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Smoke rises from a cement factory in Castleton in the High Peak district of Derbyshire, England. john finney photography / Moment / Getty Images

Human activity has pushed atmospheric carbon dioxide to higher levels today than they have been at any other point in the last 23-million-years, potentially posing unprecedented disruptions in ecosystems across the planet, new research suggests.

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Green living spruce and gray dead spruce in the Harz mountain region on May 7, 2020 near Clausthal-Zellerfeld, Germany. Jens Schlueter / Getty Images

More than a third of the world's old growth forests died between 1900 and 2015, a new study has found.

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The Ministry of Trade issued a regulation revoking its decision from February to no longer require Indonesian timber companies to obtain export licenses that certify the wood comes from legal sources. BAY ISMOYO / AFP / Getty Images

By Hans Nicholas Jong

The Indonesian government has backed down from a decision to scrap its timber legality verification process for wood export, amid criticism from activists and the prospect of being shut out of the lucrative European market.

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The Ebo Forest in Cameroon, Africa, is a biodiversity hotspot, home to an amazing range of wildlife, including forest elephants, gorillas, drills, chimpanzees, grey parrots and the goliath frog. San Diego Zoo Global

By Lamfu Fabrice Yengong and Sylvie Djacbou Deugoue

Biodiversity loss is a global crisis. In May last year, the Intergovernmental Science-Policy Platform on Biodiversity and Ecosystem Services (IPBES) warned that over 1,000,000 species are threatened with extinction worldwide. On May 22, the International Day of Biodiversity, it is important to recall the silent victims of our country's obsession for industrial growth at the expense of our forests.

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Aerial picture showing a deforested piece of land in the Amazon rainforest in northern Brazil on August 23, 2019. Carl de Souza / AFP / Getty Images

by Rhett A. Butler

Despite the global economic slowdown due to the COVID-19 pandemic, deforestation in the Brazilian Amazon appears to be continuing largely unabated with forest clearing over the past 12 months reaching the highest level since monthly data started being released publicly in 2007, according to official data released Friday by the country's national space research institute INPE. Forest loss in Earth's largest rainforest has now risen 13 consecutive months relative to year-earlier figures.

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An Asian gypsy moth caterpillar. John H. Ghent, USDA Forest Service / Bugwood.org

As it races to stop "murder hornets" from making themselves at home, Washington state has another invasive insect to worry about.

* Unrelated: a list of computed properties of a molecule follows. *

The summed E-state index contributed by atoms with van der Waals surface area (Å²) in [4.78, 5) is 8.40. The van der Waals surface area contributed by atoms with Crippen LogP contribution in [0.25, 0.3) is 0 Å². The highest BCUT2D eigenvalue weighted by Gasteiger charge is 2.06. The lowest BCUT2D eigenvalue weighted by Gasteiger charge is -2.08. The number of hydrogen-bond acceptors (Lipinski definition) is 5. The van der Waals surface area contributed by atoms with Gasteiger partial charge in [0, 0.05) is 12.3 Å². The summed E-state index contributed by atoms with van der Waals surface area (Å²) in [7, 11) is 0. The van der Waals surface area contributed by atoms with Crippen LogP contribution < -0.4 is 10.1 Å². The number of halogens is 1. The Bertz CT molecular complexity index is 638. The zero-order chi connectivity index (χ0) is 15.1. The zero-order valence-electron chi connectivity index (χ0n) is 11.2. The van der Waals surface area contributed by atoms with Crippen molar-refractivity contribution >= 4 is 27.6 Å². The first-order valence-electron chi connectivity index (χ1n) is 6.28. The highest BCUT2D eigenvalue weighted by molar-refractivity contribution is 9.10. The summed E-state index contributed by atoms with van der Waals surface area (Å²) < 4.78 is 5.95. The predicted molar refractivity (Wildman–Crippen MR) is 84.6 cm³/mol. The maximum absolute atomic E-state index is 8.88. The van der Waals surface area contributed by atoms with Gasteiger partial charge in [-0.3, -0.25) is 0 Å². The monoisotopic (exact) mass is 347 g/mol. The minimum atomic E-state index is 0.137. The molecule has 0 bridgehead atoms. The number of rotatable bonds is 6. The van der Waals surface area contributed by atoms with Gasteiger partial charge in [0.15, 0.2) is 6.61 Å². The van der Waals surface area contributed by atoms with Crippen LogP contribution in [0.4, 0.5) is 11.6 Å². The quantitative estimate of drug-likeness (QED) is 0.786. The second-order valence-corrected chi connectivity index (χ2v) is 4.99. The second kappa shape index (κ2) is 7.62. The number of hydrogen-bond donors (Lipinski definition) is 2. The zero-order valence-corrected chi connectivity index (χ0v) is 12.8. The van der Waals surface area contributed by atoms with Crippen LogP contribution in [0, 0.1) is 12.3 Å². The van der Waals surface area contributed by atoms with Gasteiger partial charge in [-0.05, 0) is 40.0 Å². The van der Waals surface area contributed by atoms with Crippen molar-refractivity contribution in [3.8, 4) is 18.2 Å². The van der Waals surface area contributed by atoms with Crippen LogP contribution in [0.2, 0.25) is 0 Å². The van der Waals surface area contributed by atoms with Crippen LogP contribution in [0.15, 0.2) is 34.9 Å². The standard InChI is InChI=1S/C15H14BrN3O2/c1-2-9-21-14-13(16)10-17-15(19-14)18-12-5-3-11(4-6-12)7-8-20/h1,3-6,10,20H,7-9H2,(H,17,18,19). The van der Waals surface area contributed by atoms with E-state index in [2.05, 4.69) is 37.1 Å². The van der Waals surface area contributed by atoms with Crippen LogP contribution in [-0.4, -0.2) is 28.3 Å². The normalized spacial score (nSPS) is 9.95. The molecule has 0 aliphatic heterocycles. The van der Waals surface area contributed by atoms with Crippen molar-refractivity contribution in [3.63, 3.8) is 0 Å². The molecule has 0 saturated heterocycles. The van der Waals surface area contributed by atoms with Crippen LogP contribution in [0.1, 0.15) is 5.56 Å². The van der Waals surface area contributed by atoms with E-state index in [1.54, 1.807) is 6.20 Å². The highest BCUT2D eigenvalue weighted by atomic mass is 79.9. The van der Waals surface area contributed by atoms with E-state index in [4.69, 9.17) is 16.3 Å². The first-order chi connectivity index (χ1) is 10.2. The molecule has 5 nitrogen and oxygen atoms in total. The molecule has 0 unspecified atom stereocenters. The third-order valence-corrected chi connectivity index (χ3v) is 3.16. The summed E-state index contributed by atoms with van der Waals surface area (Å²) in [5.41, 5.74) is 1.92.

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Cut timber being loaded for transportation to a manufacturing plant in Gympie, Queensland, Australia on July 17, 2013. Auscape / Universal Images Group via Getty Images

Australia's unprecedented wildfires that raged for months and destroyed millions of acres were likely made worse by industrial logging of native forests, according to a new commentary from five scientists published in Nature Ecology & Evolution.

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A lumber cuts a tree with a chainsaw. Taiyou Nomachi / Getty Images

By Richard Orange

The harvesting machine takes just one second to fell the towering spruce, and another to strip the branches and scan its trunk for defects.

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The landscape of Minnesota is changing as the climate crisis intensifies. Animals and plants that once were only found in the southern part of the state have moved north, suggesting that as the climate changes, Minnesota, by 2100, will start to resemble an environment similar to the one found in Kansas, a few states to the south.

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Portland, Oregon's local Backyard Habitat Certification Program is a collaboration between Portland Audubon and Columbia Land Trust. Gaylen Beatty

By April M. Short

The world's wildlife is in danger of dying off, and inevitably taking humanity out with it. Humans have destroyed enormous portions of the planet's natural spaces, and caused a climate disaster as well as the unprecedented acceleration of mass extinction events. Among the many species struggling to stay afloat are the butterflies, birds, bats, bees and other pollinators we depend upon in order to grow basic food crops. People cannot live without the earth's diverse wild plants and animals.

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A path runs through a dense forest. James O'Neil / Getty Images

By Austyn Gaffney

Wayne Brensinger, 63, has spent his entire life exploring Deer View Farm in eastern Pennsylvania. From an early age, he hunted squirrels and deer, drank clean spring water, and meandered down game trails through 500 acres of Northern Appalachian woodlands, with just 25 acres cleared for corn and soybeans. The property, in his family for over 150 years, was an idyllic place to grow up and raise his own children.

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